Text Editor for Programmers to Edit PowerShell Scripts

EditPad Pro is a powerful and versatile text editor with built-in support for many programming languages, including all of Microsoft’s .NET languages: C#, Visual Basic, J#, C++, and PowerShell. EditPad Pro is also great for ASP.NET programming in C# or Visual Basic.

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Why EditPad Pro Is a Great Text Editor for PowerShell and .NET Programmers

With EditPad Pro you can easily open and edit many PowerShell scripts at the same time. There’s no limit. Arrange PowerShell scripts and assorted text and data files into multiple projects to open them at once and edit them together. Open all files in a folder (and its subfolders) into a project. Many of EditPad Pro’s editing commands can work on all files in a given project at once. Quickly switch between files and projects by clicking on their tabs. Move back and forth with the handy “previous editing position” and “previously edited file” commands. Manage long lists of text files and large projects with the handy file manager sidebar which can rename, move, copy and delete files.

EditPad Pro’s Clip Collection makes it easy to keep a list of PowerShell code snippets at your fingertips, ready to be inserted into your batch files. Such a snippet can be a single CmdLet, a lengthy path, half a PowerShell script, or anything you want.

Compare any two files to get a view of the differences between two files, or check which changes were made between two (backup) copies of the same file. EditPad Pro can highlight difference, merge the two files, and extract the differences or similarities into new files. Very convenient for rolling back inappropriate changes you made to a file, or for double-checking the changes somebody else made to a file you sent them. You can easily send files via email right within EditPad Pro.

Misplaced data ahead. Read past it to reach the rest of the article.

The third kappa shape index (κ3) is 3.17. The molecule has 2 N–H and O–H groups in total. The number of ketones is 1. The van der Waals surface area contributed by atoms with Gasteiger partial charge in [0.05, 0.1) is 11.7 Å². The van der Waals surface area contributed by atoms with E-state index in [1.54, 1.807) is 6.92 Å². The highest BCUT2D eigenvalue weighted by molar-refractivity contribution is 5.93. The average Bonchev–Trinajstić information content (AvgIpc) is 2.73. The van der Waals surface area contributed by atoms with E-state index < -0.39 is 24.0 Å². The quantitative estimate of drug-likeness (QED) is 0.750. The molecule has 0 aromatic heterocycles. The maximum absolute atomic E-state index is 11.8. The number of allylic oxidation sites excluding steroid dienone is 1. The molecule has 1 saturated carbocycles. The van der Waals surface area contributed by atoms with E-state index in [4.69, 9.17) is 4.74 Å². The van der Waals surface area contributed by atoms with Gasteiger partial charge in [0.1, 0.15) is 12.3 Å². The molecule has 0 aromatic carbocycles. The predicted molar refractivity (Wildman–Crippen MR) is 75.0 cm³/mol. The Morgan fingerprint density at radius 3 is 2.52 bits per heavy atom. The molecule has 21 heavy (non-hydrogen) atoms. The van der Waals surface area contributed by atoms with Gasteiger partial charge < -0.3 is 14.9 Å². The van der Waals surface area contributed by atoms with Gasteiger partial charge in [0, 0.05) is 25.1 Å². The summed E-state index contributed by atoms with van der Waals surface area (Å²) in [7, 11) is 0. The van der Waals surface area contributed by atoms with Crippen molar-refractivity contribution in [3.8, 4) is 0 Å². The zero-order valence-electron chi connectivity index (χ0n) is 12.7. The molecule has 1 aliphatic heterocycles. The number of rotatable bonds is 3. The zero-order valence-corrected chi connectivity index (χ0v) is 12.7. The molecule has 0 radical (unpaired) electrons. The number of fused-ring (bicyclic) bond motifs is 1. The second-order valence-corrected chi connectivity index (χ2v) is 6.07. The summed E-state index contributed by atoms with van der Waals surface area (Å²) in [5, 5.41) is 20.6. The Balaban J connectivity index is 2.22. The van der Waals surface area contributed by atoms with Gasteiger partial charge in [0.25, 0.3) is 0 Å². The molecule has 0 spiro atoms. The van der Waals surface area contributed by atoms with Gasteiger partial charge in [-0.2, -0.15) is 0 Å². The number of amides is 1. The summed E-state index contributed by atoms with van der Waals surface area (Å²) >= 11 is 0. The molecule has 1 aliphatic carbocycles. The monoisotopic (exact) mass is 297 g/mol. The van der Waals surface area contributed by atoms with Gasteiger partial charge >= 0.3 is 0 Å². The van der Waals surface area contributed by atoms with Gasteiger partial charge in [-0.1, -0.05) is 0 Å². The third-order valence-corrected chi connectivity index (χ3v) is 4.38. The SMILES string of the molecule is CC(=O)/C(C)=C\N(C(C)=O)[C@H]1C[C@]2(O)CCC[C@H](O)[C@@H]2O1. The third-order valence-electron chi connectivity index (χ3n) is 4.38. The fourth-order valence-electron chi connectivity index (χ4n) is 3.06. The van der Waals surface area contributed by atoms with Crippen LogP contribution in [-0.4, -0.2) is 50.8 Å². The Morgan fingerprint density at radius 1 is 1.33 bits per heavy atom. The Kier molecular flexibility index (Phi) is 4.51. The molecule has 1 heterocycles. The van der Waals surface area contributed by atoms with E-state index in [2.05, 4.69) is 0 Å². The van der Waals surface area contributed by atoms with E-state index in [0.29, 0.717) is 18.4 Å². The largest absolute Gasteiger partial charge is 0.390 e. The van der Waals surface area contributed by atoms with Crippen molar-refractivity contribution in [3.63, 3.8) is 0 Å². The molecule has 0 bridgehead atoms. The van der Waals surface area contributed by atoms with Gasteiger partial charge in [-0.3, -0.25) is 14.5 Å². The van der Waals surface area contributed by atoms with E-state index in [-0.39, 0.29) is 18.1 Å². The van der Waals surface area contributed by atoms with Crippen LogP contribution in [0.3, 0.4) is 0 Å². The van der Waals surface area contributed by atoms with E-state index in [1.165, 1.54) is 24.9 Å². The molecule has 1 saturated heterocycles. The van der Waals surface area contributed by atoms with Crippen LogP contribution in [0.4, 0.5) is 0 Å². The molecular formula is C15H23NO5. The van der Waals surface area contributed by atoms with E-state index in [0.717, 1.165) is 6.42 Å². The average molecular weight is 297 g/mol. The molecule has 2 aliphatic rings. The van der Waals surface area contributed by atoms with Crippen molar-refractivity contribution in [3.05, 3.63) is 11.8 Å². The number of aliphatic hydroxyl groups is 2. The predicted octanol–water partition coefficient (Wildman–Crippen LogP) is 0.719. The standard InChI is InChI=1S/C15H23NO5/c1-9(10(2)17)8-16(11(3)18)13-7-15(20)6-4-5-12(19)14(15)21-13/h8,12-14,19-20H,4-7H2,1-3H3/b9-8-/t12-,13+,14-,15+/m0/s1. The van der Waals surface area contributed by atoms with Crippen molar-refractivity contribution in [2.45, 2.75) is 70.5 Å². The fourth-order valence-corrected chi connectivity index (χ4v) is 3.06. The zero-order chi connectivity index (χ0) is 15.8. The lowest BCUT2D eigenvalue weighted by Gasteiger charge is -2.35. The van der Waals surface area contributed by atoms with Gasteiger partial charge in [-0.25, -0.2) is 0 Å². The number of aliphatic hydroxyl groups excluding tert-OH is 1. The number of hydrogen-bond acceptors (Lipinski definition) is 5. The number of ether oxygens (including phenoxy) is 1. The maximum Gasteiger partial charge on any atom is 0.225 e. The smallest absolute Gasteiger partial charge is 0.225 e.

EditPad Pro sports one of the most extensive search-and-replace features of any text editor. Quickly find the part of the file you want to edit. Highlight matches, fold lines, and skip over matches and files. Instantly make many replacements throughout a (rectangular) selection, file, project, or all files in all projects. Use regular expressions and adaptive case options for powerful and dynamic search terms and replacements. Clever use of EditPad Pro’s search-and-replace can automate much tedious editing.

Record and play back keystroke macros to reduce repetitive tasks to a single key combination. Record a search as part of a macro to instantly edit all search matches in any particular way. Save any number of macros to build your own library of high-octane text editing wizards.

Use rectangular selections to easily edit columns of text. Any editing command that works on a usual linear selection also works on a rectangular selection. Shift and insert columns left and right, move blocks up and down, fill and indent blocks, etc. Handy commands to begin, end, shrink and expand selections make it easy to work with blocks spanning many pages.

Easily edit all kinds of lists with handy commands to sort lines alphabetically and delete duplicate lines. Use these commands with rectangular selections to sort and trim lists of multiple columns on one of the columns.

Run Your PowerShell Scripts within EditPad

After editing your PowerShell scripts, you can run them right within EditPad Pro. No need to switch back and forth between your text editor and the command shell while testing your PowerShell scripts.

You can add as many PowerShell scripts to EditPad Pro’s Tools menu as you want. You can even add PowerShell.exe itself as a tool with “%FILE%” as the parameter, to run whichever PowerShell script you’re editing.

The key benefit is that EditPad Pro can capture PowerShell’s output into a special message pane, or into a new tab. There’s no limit to the amount of output EditPad Pro can capture. If you capture it into a new tab, the output becomes a regular (unsaved) file which you can edit and save like any other file. You can set up a special file type for the output with specific settings, such as a custom syntax coloring scheme.

If you capture the output into the message pane, you can keep the output visible while you inspect and edit the PowerShell script and data files referenced in the output. The message pane can use the same syntax coloring schemes as the file tabs.

You Need This Powerful Text Editor To Edit All Your Text Files